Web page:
DSC01652If your child has a favourite toy, plate, spoon, cup, etc. – bring it with you.  You’ll want to try and do whatever you can to make things as familiar as possible for your child; especially if they don’t handle change well.  If you’re travelling to visit friends or family consider sending items ahead by courier so that you’re not overloading yourself with luggage.  One year we packed the Fisher Price Aquarium and my daughter’s bed rails because that was what she needed to be able to sleep.  You do what you have to do.

Don’t be afraid to bring food with you, especially if you are visiting a different country and won’t be able to buy familiar foods.  I remember one year when my daughter refused to eat anything at the resort’s restaurants.  The only thing she ate the week we were there was Cheerios and chocolate chip cookies we’d brought from home and single serve boxes of Rice Krispie Cereal from the breakfast buffet (we’d grab 3 or 4 at breakfast and put them in our beach bag).  Now when we travel, we always make sure we have granola bars, cereal, crackers and cereal bars with us in case she won’t eat again.

An alternative is to find a rental with a kitchen.  There are several different all suite hotel chains that have kitchenettes and you can also try Vacation Rentals By Owner.  After our disastrous trip when my daughter would not eat we made sure to book our next vacation in a two bedroom suite in Florida with a kitchen where I could cook our meals.  While not as much of a vacation for me, it was definitely less stressful when I knew she was well fed.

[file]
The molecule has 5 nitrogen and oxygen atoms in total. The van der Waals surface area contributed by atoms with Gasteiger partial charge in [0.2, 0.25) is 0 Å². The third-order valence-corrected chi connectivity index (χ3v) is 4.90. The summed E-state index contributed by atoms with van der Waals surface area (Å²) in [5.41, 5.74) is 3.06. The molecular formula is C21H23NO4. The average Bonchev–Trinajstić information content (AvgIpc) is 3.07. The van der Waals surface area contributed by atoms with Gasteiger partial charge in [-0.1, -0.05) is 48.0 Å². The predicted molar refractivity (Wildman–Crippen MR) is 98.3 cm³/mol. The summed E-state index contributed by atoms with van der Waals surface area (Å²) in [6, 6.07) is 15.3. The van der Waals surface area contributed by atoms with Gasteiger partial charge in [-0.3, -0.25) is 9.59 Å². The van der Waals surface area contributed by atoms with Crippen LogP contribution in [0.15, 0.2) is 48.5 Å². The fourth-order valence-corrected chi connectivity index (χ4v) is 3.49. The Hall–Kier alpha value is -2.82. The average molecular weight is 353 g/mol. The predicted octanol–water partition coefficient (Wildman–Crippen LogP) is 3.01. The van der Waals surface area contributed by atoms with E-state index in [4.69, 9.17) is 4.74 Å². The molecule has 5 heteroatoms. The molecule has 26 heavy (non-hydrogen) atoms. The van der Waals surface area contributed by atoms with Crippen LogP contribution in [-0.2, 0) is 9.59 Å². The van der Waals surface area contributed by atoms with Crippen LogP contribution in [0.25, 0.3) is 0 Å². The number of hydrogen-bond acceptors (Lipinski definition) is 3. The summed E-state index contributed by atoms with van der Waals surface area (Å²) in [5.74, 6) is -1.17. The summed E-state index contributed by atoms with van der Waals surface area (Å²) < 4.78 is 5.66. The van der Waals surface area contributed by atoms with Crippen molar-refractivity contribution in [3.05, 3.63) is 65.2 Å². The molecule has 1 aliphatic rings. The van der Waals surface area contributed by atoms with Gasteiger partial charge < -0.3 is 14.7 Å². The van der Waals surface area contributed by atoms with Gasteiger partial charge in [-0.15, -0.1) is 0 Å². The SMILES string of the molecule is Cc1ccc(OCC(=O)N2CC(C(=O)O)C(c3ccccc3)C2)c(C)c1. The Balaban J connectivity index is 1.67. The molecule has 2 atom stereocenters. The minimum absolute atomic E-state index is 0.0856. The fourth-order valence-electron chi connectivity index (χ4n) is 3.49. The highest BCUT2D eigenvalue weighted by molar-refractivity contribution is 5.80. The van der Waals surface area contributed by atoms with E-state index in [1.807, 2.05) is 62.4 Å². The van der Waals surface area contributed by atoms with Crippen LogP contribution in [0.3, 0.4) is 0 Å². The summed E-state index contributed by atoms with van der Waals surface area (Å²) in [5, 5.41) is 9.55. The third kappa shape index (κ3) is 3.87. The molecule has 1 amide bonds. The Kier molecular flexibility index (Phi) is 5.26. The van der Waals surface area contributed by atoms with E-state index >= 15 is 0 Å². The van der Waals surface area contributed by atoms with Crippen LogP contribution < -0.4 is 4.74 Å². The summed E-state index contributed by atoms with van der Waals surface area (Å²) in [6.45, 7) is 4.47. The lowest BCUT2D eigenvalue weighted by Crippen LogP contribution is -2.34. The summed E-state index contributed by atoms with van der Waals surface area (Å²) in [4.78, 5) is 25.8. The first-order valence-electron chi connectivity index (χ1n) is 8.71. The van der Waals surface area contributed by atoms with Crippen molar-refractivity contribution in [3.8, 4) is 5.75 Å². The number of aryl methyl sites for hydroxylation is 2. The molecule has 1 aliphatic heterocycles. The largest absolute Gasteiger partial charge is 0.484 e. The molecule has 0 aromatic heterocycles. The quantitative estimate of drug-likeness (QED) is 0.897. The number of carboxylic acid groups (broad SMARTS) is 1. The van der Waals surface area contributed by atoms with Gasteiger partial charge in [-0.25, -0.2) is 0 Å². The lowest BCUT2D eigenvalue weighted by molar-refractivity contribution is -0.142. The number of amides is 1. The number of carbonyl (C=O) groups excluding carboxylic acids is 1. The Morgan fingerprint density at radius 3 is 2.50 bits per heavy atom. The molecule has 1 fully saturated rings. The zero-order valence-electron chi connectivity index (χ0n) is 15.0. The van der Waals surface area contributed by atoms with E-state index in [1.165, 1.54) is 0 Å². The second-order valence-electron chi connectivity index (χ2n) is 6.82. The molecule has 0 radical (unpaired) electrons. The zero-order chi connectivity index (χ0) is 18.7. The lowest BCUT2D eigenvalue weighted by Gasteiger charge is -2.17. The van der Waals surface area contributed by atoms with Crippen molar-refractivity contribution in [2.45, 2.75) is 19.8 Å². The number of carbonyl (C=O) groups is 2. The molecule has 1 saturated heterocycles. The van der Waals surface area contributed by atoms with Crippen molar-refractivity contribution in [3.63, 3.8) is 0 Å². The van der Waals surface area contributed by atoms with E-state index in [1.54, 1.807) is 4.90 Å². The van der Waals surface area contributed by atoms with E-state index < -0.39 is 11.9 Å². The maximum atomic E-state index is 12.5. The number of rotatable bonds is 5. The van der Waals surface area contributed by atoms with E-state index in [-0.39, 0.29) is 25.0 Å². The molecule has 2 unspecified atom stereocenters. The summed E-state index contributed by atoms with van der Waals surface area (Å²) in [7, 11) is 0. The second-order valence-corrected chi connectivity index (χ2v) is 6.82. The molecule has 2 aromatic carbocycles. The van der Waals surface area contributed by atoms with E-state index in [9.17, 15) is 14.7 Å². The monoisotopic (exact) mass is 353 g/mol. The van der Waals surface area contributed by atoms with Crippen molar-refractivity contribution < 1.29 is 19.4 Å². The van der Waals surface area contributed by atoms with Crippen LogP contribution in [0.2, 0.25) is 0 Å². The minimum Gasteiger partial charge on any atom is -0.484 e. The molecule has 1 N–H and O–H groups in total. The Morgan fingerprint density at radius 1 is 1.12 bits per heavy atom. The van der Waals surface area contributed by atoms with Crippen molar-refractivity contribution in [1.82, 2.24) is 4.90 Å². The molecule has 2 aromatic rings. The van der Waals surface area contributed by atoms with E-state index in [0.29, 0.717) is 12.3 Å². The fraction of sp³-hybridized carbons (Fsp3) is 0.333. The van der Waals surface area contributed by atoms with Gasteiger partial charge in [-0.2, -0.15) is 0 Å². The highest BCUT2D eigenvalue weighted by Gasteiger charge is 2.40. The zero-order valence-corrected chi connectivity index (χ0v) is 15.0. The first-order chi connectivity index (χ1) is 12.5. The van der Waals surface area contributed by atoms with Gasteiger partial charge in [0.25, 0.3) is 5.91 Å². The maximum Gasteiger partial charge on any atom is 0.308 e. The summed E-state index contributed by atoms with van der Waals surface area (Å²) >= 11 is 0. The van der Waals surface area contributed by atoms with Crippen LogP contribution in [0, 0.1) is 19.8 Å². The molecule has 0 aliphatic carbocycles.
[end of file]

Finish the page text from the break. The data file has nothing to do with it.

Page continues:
Have more questions for Jennifer? Feel free to leave them in the comment section below and be sure to stay tuned for Part 2 of her series next Wednesday.

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About the Author

Emma Hackwood

a freelance copywriter, amateur glider pilot and full-time adventure seeker, has travelled extensively in pursuit of her lifelong dream of simply seeing it all. Up to over 50 countries, she lists American Samoa and the seldom visited Marquesas Islands as her current favourite destinations, with a wandering eye on Guam and Tonga to complete her Pacific escapades.



0 Responses to Travelling with a Special Needs Child: Part One

  1. Anele Bamber says:

    What a great blog! Also with me having a brother with high needs, I can definitely appreciate the tips and see the need for the community to have valuable resources like this to share their experiences on. Thanks Jennifer, I look forward to reading more from you in the future, and I do hope that you'll be able to connect and network with people in the community that need this content!

    THUMBS UP!!

  2. Pingback: Travelling with a Special Needs Child: Part Two | Flight Centre Canada Blog

  3. Pingback: Travelling with a Special Needs Child: Part Three | Flight Centre Canada Blog

  4. Pingback: Flight Centre Travel | | ALL HOLIDAYS GUIDEALL HOLIDAYS GUIDE

  5. Pingback: THE CHEAPEST HOLIDAY IDEAS » Flight Centre Travel » THE CHEAPEST HOLIDAY IDEAS